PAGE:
Rather than the average income, the chart below looks at the income threshold for households to be in the top 1%. In 2009 (most recent data available), the income of the 1.4-millionth household from the top was $343,927, down 10% from the previous year. Since passage of the Bush tax cuts in 2003 (when the 35% top rate and 15% capital gains rate went into effect),the income of the “theoretical” household on the cusp of the top 1% rose by just 2.6% per year in nominal terms. This household’s income has failed to keep pace with inflation. At 3% annual growth between 2003 and 2009, the $295,495 income would equal $352,836 in 2009. Thus, on an inflation-adjusted basis, the earnings of the household at the bottom of the top 1% have actually fallen by more than 2% since passage of the Bush tax cuts.*
Income Threshold to be in the Top 1% (IRS)
Of course, this household doesn’t really exist – which is why it has been labeled theoretical. There is virtually no chance that the tax return on edge of the top 1% in 2004 belonged to the same household on the edge of the top 1% in 2008. In reality, many households fall in and out of the top 1% based on the aforementioned asset sales and “flow through” small business income of other households. Yet, this is the same type of misleading analysis that is used to show how far other segments of the income distribution are falling behind. Estimating a household’s net worth or lifetime income using a single year’s income makes is problematic to say the least. But this is actually much more reasonable than tracking the change in income of a certain percentile of the distribution and pretending as though the same household falls in that percentile each and every year.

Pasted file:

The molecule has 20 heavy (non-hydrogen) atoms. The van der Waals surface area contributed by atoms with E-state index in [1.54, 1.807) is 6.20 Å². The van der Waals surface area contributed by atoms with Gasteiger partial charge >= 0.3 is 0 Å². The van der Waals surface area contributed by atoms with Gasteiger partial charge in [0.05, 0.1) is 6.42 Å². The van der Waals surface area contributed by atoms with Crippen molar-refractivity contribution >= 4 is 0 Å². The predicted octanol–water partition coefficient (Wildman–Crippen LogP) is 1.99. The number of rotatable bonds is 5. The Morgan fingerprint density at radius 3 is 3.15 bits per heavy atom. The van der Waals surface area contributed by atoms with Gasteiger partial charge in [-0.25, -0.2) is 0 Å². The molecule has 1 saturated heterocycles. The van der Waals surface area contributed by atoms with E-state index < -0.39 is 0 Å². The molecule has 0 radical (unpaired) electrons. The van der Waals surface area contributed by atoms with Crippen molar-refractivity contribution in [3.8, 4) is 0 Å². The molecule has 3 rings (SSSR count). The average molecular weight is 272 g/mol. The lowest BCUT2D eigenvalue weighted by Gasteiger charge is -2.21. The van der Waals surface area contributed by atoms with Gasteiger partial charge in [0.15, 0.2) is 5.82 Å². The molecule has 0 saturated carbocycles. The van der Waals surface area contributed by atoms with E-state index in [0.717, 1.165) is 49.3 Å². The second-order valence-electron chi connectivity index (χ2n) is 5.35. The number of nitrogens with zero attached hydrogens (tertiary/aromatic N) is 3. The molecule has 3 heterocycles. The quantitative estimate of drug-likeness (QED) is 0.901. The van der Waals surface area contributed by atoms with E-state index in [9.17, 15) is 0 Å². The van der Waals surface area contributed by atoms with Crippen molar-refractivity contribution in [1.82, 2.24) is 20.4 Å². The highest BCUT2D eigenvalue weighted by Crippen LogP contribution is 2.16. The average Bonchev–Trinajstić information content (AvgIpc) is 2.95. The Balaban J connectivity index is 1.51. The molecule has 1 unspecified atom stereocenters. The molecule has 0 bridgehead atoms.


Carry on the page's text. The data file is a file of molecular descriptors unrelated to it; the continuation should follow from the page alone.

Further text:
What does it mean if the income of the household at the 47th percentile of the income distribution is flat over the course of ten years even if it is a different household each year? It’s not clear – or there does not appear to be any consensus conclusion amongst economists. Some of the stagnation in wages could come from low-skilled immigration, for example. If a lower skill worker replaces a retiring middle class worker in the income distribution, the result could be an apparent decline in income for the middle class even as the incomes of the families formerly in the middle might have actually increased. Educational attainment and economic opportunity are important issues as well – and the shifting income distribution suggests that labor skills are a key driver now more than ever. That said, what should be crystal clear is that the confusing data in this area is often conveyed in the context of a political agenda that promotes class warfare. At minimum, policymakers and economic analysts would be smart to tone down the rhetoric and focus in on arguments and conclusions that are truly supported by the data.
*This paragraph was updated on March 26, 2012.